“I convened a meeting on Monday with government officials and from other areas working on the PNRR. We will assess the Commission’s first feedback. We will improve the Plan. The Ministry will present itself to the Commission an improved Plan and, finally, I am convinced that it will be accepted and we will be able to use this money. It is a very large amount: 30 billion euros. We have the chance to implement reforms that have been postponed and we have the chance to make investments that we haven’t been able to do until now because we lacked the money, I am very determined that, together with the government, to make this a success,” Klaus Iohannis stated last Thursday.
Iohannis also mentioned that the difficulties in outlining the plan were to be expected. “The difficulty is that deep reforms are wanted, but at the same time in a very limited period, we have only a few years to do it. Normally, the reforms are not done overnight and the important projects take more than 3-4 years. However, we will be prepared for this National Plan and we will improve it in such a way that the projects will be accepted,” Iohannis added.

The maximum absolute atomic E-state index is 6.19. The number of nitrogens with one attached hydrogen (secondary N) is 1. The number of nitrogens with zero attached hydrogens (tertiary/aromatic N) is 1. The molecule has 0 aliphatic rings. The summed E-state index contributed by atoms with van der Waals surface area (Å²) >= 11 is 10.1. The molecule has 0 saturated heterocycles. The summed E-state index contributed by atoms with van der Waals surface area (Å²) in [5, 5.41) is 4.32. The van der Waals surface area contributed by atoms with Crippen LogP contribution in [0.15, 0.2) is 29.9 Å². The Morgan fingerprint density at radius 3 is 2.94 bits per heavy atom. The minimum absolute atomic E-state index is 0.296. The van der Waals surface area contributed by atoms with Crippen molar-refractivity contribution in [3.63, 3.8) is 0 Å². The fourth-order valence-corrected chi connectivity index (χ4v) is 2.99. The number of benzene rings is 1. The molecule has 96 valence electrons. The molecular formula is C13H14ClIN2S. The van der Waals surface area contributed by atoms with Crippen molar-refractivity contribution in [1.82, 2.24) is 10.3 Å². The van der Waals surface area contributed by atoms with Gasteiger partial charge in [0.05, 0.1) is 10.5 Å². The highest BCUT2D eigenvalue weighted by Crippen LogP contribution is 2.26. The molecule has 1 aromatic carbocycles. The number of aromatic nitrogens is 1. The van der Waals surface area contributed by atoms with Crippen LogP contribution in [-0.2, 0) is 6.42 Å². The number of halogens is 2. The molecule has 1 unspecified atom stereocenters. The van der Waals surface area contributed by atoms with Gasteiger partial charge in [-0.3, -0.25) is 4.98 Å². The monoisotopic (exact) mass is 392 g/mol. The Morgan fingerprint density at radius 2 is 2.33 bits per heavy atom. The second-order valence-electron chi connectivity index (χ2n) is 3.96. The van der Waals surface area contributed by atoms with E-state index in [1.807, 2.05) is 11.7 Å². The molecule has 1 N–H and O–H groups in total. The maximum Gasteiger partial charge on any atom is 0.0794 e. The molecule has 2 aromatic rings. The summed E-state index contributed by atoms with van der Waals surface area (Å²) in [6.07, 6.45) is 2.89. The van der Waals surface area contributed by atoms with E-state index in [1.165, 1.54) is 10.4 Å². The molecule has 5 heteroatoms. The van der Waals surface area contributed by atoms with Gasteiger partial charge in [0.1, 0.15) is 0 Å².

He also said that not only Romania is in this situation, but everyone, given the “novelty and pressure” of the very short implementation time.
Ghinea: We have agreed to submit PNRR on May 31
Minister of European Investments and Projects Cristian Ghinea announced on Monday that Romania will submit the National Recovery and Resilience Plan (PNRR) on May 31.